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In 1935 the Rootes Group headed by brothers, William "Billy" and Reginald, bought the bankrupt Sunbeam and Talbot marques and quickly moved to introduce a new marque in 1938 called Sunbeam-Talbot which combined the quality Talbot coachwork and the current Hillman and Humber chassis and was assembled at the Talbot factory in London. The initial two models were the Sunbeam-Talbot 10 and the 3-litre followed by the Sunbeam-Talbot 2 litre and 4 litre models based on the earlier models only with different engines and longer wheelbases. Production of these models continued after the war until 1948.

In the summer of 1948, the Sunbeam-Talbot 80 and Sunbeam-Talbot 90 were introduced, with a totally new streamlined design with flowing front fenders (wings). The 80 used the Hillman Minx based engine with ohv and the 90 utilized a modified version of the Humber Hawk with ohv. The car bodies were manufactured by another Rootes Group company, British & Light Steel Pressings however the convertible drophead coupe shells were completed by Thrupp & Maberly of Birmingham. The underpowered 80 was discontinued in 1950. The 90 was renamed the 90 MK II and then the 90 MK IIA and eventually in 1954 the Sunbeam MK III, finally dropping the Talbot name. With the model name changes, the headlights were raised on the front fenders and an independent coil front suspension and the engine displacement went from 1944cc to 2267cc with a high compression head and developing 80 bhp. Production ceased in 1956 and replaced by the sporty Sunbeam Rapier.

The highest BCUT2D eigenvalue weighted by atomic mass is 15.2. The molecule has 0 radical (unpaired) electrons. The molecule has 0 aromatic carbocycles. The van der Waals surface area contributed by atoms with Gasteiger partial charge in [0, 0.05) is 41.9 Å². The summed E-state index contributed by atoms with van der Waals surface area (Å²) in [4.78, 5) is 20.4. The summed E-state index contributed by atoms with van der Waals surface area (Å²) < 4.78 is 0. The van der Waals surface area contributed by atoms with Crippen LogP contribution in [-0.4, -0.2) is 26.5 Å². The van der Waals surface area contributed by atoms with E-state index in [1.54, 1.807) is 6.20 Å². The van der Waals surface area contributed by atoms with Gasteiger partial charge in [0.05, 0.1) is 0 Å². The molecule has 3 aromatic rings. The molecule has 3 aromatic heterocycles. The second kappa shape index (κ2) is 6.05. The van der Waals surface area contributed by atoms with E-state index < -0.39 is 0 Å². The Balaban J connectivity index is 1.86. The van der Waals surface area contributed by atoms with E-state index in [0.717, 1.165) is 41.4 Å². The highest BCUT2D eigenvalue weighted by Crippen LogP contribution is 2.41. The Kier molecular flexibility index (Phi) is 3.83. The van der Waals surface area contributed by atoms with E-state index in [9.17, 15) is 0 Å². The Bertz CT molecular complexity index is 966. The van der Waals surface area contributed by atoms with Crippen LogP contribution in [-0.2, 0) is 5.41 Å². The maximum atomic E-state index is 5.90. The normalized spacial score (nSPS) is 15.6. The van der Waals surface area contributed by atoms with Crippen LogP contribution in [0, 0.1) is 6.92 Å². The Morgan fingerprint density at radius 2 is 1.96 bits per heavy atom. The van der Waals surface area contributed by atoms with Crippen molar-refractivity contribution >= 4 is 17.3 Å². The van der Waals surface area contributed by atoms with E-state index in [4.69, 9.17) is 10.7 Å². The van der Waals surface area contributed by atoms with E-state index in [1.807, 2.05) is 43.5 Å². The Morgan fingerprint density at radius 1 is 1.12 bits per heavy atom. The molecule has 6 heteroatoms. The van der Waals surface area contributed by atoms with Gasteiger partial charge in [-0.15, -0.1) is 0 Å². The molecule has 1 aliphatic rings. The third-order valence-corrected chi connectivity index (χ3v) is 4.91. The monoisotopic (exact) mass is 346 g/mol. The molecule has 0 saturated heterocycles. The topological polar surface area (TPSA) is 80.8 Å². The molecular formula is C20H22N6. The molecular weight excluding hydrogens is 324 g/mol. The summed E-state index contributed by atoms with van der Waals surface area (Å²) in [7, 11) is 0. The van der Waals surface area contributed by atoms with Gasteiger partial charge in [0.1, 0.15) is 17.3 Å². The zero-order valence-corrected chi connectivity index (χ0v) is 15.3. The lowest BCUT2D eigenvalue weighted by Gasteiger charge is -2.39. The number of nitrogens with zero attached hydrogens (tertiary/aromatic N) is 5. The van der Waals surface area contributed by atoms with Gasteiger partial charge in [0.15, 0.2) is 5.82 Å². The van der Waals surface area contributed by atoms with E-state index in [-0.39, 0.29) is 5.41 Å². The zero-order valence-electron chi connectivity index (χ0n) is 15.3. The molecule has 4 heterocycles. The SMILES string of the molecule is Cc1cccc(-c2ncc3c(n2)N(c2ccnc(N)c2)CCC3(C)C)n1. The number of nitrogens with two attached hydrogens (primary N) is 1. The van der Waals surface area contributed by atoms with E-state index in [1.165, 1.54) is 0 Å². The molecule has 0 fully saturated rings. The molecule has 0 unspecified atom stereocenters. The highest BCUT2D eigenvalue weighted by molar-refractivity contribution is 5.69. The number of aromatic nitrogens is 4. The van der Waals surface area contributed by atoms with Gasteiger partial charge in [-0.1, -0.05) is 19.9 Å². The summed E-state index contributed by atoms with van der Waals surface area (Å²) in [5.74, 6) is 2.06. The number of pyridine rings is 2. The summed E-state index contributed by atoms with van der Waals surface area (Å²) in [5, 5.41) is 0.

There was one more model of the Sunbeam-Talbot that appeared in 1953 in the form of an Alpine, a two seater sports roadster which was initially developed by a Sunbeam-Talbot dealer George Hartwell in Bournemouth as a one-off rally car that had its beginnings as a 1952 drophead coupe. It was named supposedly by Norman Garrad, (works Competition Department) who was heavily involved in the Sunbeam-Talbot successes in the Alpine Rally in the early 1950's using the Saloon model. The Alpine Mk I and Mk III (a Mk II was never made) were hand built by Mulliner coachbuilders from 1953 to 1955 when production ceased after 1282 MK I's
and 300 MK III's were built, making a total of 1582. It has been estimated that close 300 remain in existance today. (Factory production figures provided by Bill Hall)

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